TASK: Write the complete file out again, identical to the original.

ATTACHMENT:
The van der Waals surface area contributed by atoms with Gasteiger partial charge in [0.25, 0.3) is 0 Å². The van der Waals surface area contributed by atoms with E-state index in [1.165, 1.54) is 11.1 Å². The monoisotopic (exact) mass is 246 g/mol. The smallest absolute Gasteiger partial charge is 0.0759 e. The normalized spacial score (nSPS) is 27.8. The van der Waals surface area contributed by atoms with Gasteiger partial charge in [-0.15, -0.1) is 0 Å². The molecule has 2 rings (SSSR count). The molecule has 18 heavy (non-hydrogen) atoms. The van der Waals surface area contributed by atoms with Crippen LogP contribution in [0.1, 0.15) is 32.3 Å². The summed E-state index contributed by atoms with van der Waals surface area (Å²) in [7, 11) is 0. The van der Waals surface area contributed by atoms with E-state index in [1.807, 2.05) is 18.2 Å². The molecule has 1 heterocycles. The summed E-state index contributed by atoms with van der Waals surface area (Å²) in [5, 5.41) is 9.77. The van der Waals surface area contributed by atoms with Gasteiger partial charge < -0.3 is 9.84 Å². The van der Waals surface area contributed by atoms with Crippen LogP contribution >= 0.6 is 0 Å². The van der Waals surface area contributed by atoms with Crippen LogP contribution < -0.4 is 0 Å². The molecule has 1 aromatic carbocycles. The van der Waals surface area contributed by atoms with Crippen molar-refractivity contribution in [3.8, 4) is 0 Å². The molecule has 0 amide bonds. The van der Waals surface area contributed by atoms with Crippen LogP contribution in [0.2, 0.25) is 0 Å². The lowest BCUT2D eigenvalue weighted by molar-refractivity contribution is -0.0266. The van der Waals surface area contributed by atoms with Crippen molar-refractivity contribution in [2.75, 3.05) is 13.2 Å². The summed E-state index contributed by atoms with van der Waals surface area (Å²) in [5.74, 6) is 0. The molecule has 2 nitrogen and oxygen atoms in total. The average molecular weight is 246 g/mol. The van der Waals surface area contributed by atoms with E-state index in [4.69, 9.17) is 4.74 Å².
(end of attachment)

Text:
The van der Waals surface area contributed by atoms with Gasteiger partial charge in [0.25, 0.3) is 0 Å². The van der Waals surface area contributed by atoms with E-state index in [1.165, 1.54) is 11.1 Å². The monoisotopic (exact) mass is 246 g/mol. The smallest absolute Gasteiger partial charge is 0.0759 e. The normalized spacial score (nSPS) is 27.8. The van der Waals surface area contributed by atoms with Gasteiger partial charge in [-0.15, -0.1) is 0 Å². The molecule has 2 rings (SSSR count). The molecule has 18 heavy (non-hydrogen) atoms. The van der Waals surface area contributed by atoms with Crippen LogP contribution in [0.1, 0.15) is 32.3 Å². The summed E-state index contributed by atoms with van der Waals surface area (Å²) in [7, 11) is 0. The van der Waals surface area contributed by atoms with E-state index in [1.807, 2.05) is 18.2 Å². The molecule has 1 heterocycles. The summed E-state index contributed by atoms with van der Waals surface area (Å²) in [5, 5.41) is 9.77. The van der Waals surface area contributed by atoms with Gasteiger partial charge < -0.3 is 9.84 Å². The van der Waals surface area contributed by atoms with Crippen LogP contribution >= 0.6 is 0 Å². The van der Waals surface area contributed by atoms with Crippen LogP contribution < -0.4 is 0 Å². The molecule has 1 aromatic carbocycles. The van der Waals surface area contributed by atoms with Crippen molar-refractivity contribution in [3.8, 4) is 0 Å². The molecule has 0 amide bonds. The van der Waals surface area contributed by atoms with Crippen LogP contribution in [0.2, 0.25) is 0 Å². The lowest BCUT2D eigenvalue weighted by molar-refractivity contribution is -0.0266. The van der Waals surface area contributed by atoms with Crippen molar-refractivity contribution in [2.75, 3.05) is 13.2 Å². The summed E-state index contributed by atoms with van der Waals surface area (Å²) in [5.74, 6) is 0. The molecule has 2 nitrogen and oxygen atoms in total. The average molecular weight is 246 g/mol. The van der Waals surface area contributed by atoms with E-state index in [4.69, 9.17) is 4.74 Å².